Stan Lee: Greed! And hunger! Basically, I really love to write. I can't believe I get paid to do what I enjoy so much


Question: Stan Lee. THE NAME AMONG NAMES! THE SULTAN OF SOAP BOX! I got a question. When will you visit the Marvel Mania restaurant again? Do you think you've met your biggest fan yet?

Stan Lee: My biggest fan is someone six-feet-six! I go to the Marvel Mania restaurant at least once a week—love it!


Question: Which characters, if any, were created to portray your own qualities and beliefs?

Stan Lee: Almost all of 'em! But especially the Silver Surfer, and often Thor.


Question: Stan, out of all the heroes you've created, who is your favorite? Who is your favorite villain you've created?

Stan Lee: I'm kinda partial to Spidey, and Doc Doom is my all-time favorite baddie.


Question: What is it like to create the web slinger?

Stan Lee: It was great. Funny thing is, no one ever knew he'd catch on so big.


Question: Hey, Stan, what's your take on the sales of, and the general state of the comics industry today?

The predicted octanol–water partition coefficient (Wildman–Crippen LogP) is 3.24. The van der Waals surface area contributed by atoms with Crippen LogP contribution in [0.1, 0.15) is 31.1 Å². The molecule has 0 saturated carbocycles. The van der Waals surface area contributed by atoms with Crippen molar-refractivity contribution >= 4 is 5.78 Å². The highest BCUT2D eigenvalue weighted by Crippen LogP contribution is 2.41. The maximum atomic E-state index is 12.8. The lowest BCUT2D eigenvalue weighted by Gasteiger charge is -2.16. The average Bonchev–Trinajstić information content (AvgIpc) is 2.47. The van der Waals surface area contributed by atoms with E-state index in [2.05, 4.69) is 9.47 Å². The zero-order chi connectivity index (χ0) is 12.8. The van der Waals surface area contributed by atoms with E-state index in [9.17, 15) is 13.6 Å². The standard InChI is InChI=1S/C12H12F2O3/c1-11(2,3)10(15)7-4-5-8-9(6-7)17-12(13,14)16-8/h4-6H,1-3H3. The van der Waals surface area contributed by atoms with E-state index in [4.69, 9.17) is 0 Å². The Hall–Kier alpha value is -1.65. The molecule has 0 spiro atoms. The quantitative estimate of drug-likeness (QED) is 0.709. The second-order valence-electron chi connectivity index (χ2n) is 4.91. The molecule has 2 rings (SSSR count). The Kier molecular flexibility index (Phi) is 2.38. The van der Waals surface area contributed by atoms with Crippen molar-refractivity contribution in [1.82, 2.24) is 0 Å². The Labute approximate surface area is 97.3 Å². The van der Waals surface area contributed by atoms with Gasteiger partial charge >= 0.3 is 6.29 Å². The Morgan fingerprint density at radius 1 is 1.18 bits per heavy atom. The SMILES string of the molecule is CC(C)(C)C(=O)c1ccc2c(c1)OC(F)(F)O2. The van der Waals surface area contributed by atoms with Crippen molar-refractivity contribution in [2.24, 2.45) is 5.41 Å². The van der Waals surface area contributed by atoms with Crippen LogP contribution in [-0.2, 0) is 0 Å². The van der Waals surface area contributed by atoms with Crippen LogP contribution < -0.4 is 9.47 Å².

Stan Lee: Are we out of questions?


Marlene T: Never; not with this group.

Stan Lee: Sales are picking up. The mags are looking better than ever. I'm totally optimistic about comics—especially Marvel's!


Question: I heard there was going to be a 13-part miniseries of Spidey, and maybe Peter Parker retiring as Spiderman or something. What's the deal about that?

Stan Lee: Hey, it's all a big secret. Mackie and Bob Harras would kill me if I told!


Question: Stan, if you could have any of your characters' powers, what would it be?

Stan Lee: Aw, I've got enough super power now. Couldn't handle any more!


Question: Stan, is there anything that the Marvel writers of today have done with the characters you created that you really haven't been too pleased with?

Stan Lee: One character I never knew what to do with: Diablo. I liked his name, and that was it. My one big failure!


Question: Stan, I am an ambitious comic-book drawer, and I was wondering what would I do to get my drawings looked at by a comic-book company?

Stan Lee: Just send 'em to Marvel, care of the Submissions Editor. Good luck!


Question: Mr. Lee, do you feel that the passing of the multiple-cover gimmick era has been good for comics, in that quality, not collector speculation, is once again the most important consideration in the creation of the books?